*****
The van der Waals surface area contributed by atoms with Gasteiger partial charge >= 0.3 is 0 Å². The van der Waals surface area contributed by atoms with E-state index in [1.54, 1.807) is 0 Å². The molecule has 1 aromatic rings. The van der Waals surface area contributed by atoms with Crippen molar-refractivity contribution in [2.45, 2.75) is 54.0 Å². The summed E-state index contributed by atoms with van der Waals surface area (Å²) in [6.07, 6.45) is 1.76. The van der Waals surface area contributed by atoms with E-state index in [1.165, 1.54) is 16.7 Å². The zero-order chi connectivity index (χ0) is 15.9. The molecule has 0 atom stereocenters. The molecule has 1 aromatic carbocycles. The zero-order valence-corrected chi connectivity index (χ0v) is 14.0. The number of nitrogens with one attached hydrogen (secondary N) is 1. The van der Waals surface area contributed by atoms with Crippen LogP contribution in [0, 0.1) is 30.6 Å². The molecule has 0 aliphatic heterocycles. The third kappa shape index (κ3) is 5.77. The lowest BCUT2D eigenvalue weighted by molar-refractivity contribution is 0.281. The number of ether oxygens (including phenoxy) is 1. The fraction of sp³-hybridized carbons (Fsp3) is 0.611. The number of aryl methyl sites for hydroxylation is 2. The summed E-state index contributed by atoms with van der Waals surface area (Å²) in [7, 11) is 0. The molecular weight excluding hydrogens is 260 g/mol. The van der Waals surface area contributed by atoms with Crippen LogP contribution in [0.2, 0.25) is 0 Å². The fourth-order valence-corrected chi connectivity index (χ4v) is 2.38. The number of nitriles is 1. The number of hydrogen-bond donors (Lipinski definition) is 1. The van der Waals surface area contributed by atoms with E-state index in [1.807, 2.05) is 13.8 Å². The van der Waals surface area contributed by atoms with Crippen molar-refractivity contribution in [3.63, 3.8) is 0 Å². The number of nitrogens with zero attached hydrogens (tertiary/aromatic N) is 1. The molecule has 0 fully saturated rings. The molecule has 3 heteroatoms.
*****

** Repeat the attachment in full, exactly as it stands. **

The van der Waals surface area contributed by atoms with Gasteiger partial charge >= 0.3 is 0 Å². The van der Waals surface area contributed by atoms with E-state index in [1.54, 1.807) is 0 Å². The molecule has 1 aromatic rings. The van der Waals surface area contributed by atoms with Crippen molar-refractivity contribution in [2.45, 2.75) is 54.0 Å². The summed E-state index contributed by atoms with van der Waals surface area (Å²) in [6.07, 6.45) is 1.76. The van der Waals surface area contributed by atoms with E-state index in [1.165, 1.54) is 16.7 Å². The zero-order chi connectivity index (χ0) is 15.9. The molecule has 0 atom stereocenters. The molecule has 1 aromatic carbocycles. The zero-order valence-corrected chi connectivity index (χ0v) is 14.0. The number of nitrogens with one attached hydrogen (secondary N) is 1. The van der Waals surface area contributed by atoms with Crippen LogP contribution in [0, 0.1) is 30.6 Å². The molecule has 0 aliphatic heterocycles. The third kappa shape index (κ3) is 5.77. The lowest BCUT2D eigenvalue weighted by molar-refractivity contribution is 0.281. The number of ether oxygens (including phenoxy) is 1. The fraction of sp³-hybridized carbons (Fsp3) is 0.611. The number of aryl methyl sites for hydroxylation is 2. The summed E-state index contributed by atoms with van der Waals surface area (Å²) in [7, 11) is 0. The molecular weight excluding hydrogens is 260 g/mol. The van der Waals surface area contributed by atoms with Crippen LogP contribution in [0.2, 0.25) is 0 Å². The fourth-order valence-corrected chi connectivity index (χ4v) is 2.38. The number of nitriles is 1. The number of hydrogen-bond donors (Lipinski definition) is 1. The van der Waals surface area contributed by atoms with E-state index in [1.807, 2.05) is 13.8 Å². The van der Waals surface area contributed by atoms with Crippen molar-refractivity contribution in [3.63, 3.8) is 0 Å². The number of nitrogens with zero attached hydrogens (tertiary/aromatic N) is 1. The molecule has 0 fully saturated rings. The molecule has 3 heteroatoms.